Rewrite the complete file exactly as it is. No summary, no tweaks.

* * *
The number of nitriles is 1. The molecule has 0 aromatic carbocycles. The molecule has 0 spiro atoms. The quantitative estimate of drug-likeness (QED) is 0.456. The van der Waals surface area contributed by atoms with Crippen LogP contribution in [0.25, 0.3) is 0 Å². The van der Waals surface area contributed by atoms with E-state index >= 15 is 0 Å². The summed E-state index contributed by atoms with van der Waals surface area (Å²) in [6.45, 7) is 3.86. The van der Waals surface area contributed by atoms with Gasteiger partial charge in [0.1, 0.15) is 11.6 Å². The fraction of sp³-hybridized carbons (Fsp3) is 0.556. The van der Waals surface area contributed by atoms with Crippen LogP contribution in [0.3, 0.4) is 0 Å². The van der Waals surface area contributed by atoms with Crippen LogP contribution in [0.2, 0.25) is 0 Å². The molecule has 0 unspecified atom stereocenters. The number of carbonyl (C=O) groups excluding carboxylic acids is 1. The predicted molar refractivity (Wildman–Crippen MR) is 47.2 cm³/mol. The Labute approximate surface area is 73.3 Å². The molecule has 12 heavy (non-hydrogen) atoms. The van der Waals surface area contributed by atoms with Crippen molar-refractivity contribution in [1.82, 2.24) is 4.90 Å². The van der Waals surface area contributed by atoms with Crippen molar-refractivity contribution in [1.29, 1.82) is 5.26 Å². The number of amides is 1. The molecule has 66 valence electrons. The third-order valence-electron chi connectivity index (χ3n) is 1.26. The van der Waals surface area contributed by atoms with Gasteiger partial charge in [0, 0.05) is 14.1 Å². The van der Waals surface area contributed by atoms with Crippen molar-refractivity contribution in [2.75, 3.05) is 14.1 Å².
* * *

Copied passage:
The number of nitriles is 1. The molecule has 0 aromatic carbocycles. The molecule has 0 spiro atoms. The quantitative estimate of drug-likeness (QED) is 0.456. The van der Waals surface area contributed by atoms with Crippen LogP contribution in [0.25, 0.3) is 0 Å². The van der Waals surface area contributed by atoms with E-state index >= 15 is 0 Å². The summed E-state index contributed by atoms with van der Waals surface area (Å²) in [6.45, 7) is 3.86. The van der Waals surface area contributed by atoms with Gasteiger partial charge in [0.1, 0.15) is 11.6 Å². The fraction of sp³-hybridized carbons (Fsp3) is 0.556. The van der Waals surface area contributed by atoms with Crippen LogP contribution in [0.3, 0.4) is 0 Å². The van der Waals surface area contributed by atoms with Crippen LogP contribution in [0.2, 0.25) is 0 Å². The molecule has 0 unspecified atom stereocenters. The number of carbonyl (C=O) groups excluding carboxylic acids is 1. The predicted molar refractivity (Wildman–Crippen MR) is 47.2 cm³/mol. The Labute approximate surface area is 73.3 Å². The molecule has 12 heavy (non-hydrogen) atoms. The van der Waals surface area contributed by atoms with Crippen molar-refractivity contribution in [1.82, 2.24) is 4.90 Å². The van der Waals surface area contributed by atoms with Crippen molar-refractivity contribution in [1.29, 1.82) is 5.26 Å². The number of amides is 1. The molecule has 66 valence electrons. The third-order valence-electron chi connectivity index (χ3n) is 1.26. The van der Waals surface area contributed by atoms with Gasteiger partial charge in [0, 0.05) is 14.1 Å². The van der Waals surface area contributed by atoms with Crippen molar-refractivity contribution in [2.75, 3.05) is 14.1 Å².